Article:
5 March 2022: Tardiness; Monarchical mischief; Famous Señoras; Handkerchiefs; & Other stuff

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Night’s candles are burnt out, and jocund day stands tiptoe on the misty mountain tops

Spanish life is not always likeable but it is compellingly loveable
Christopher Howse: ‘A Pilgrim in Spain’

Cosas de España/Galiza  

It’s claimed that: Perpetual lateness can denote chronic social anxiety, depression, low self-esteem and a “bizarre compulsion to defeat yourself”.  Not in Spain, it doesn’t. Here it’s a social obligation. Or least a norm. Inherited from the Moors?

One of the reasons for letting the disgraced ex-king – ironically routinely called The Emeritus – off the corruption hook was that he’d reached an accommodation with the nice folk at La Hacienda. During negotiations, it was found a ‘Mexican tycoon’ had paid €114,000 for his rejuvenation treatment in a Barcelona clinic. Well, his mistress was quite a bit younger than him. And none of us likes to find ourselves confronted by one of our parents in the mirror.

Talking of famous women . . . Atocha train station here in Madrid is to be renamed after the novelist Almudena Grandes, as part of a plan to rename all railway stations after celebrated women. Well, the big ones, I guess. 

Talking of Madrid . . . The gap between drink prices here and those in Pontevedra seems to have grown even wider, to 30-50%. Not so for meals, it seems. But, then, it’s less obvious if you reduce quantities with these.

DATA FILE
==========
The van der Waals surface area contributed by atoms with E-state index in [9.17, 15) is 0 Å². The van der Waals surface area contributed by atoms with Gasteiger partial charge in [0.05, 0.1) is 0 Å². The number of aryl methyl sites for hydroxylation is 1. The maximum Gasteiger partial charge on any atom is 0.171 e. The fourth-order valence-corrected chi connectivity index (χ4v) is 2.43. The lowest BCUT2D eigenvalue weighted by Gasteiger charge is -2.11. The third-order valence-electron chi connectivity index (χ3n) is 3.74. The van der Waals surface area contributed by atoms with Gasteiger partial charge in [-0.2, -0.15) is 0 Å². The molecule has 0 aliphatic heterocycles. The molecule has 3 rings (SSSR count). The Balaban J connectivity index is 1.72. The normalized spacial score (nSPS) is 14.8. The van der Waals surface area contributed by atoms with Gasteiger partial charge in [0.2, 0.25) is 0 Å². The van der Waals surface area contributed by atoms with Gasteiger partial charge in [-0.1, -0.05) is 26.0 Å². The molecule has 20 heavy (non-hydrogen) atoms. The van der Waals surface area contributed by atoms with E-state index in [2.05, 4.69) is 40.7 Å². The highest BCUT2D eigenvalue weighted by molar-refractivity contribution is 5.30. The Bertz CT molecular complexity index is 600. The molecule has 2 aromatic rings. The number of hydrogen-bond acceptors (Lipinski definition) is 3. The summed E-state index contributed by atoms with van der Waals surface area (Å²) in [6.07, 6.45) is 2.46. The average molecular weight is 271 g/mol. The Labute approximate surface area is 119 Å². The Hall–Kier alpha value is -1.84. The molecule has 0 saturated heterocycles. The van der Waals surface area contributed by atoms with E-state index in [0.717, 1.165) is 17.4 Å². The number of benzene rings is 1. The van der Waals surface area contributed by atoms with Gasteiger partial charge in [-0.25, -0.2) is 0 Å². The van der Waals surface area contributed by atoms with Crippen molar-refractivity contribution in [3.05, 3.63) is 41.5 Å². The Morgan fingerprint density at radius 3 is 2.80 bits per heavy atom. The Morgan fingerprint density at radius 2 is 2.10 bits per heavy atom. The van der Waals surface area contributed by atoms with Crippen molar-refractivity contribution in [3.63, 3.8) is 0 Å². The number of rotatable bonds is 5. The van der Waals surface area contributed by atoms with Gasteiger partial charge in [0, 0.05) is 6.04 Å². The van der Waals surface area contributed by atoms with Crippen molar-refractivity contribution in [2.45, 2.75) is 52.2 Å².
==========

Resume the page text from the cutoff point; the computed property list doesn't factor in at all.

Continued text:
Back in Galicia, plans for a wind farm are threatening the survival of a plant called Centaurea ultreia – ‘the jewel of Galicia’- which only grows between 380 and 540m. Environmental groups are on the case.  This is it. Worth the effort?

The UK/Quote of the Day

There’s only one person on the planet who still takes Liz Truss [the Foreign Secretary] seriously. The bad news is it’s the maniac in Moscow, the haemorrhoid in a badly fitting suit. 

The Way of the World  

The Saudi crown prince has admitted that the murder of a dissident journalist was a mistake but added that accusations he’d ordered it had hurt his feelings and violated his human rights. Not the most obvious candidate for snowflake status.  


In British schools, what used to be called ‘dinner ladies’ are now known as ‘education nourishment consultants’. And elsewhere:-

– Staff at Subway are sandwich artists

– Shop assistants are brand ambassadors

– Paper boys are media distribution workers, and 

– Lifeguards are wet leisure attendants, and

– Train ticket inspectors are now revenue protection inspectors.

Inherited from the Americans?

Finally . . .

Lunching with my elder daughter yesterday, I took out my handkerchief to blow my nose. Rather sniffily(!), she told me that no one of her generation would even possess a handkerchief, never mind blow into one and out it back into their pocket. It seems they’d rather resort to (less ecologically sound) disposable paper tissues. But not wet-wipes, I guess.

Saturday mornings, I listen as I read and write to Sounds of the Sixties, from the BBC. Back then, every song was about love – pining for it, finding it, enjoying it or dealing with the loss of it. I rather doubt today’s songs for the (equally) lovesick and lovelorn young confine themselves to these eternal themes.

To amuse fans of a certain TV series . . .


For new reader(s): If you’ve landed here looking for info on Galicia or Pontevedra, try here. If you’re passing through Pontevedra on the Camino, you’ll find a guide to the city there.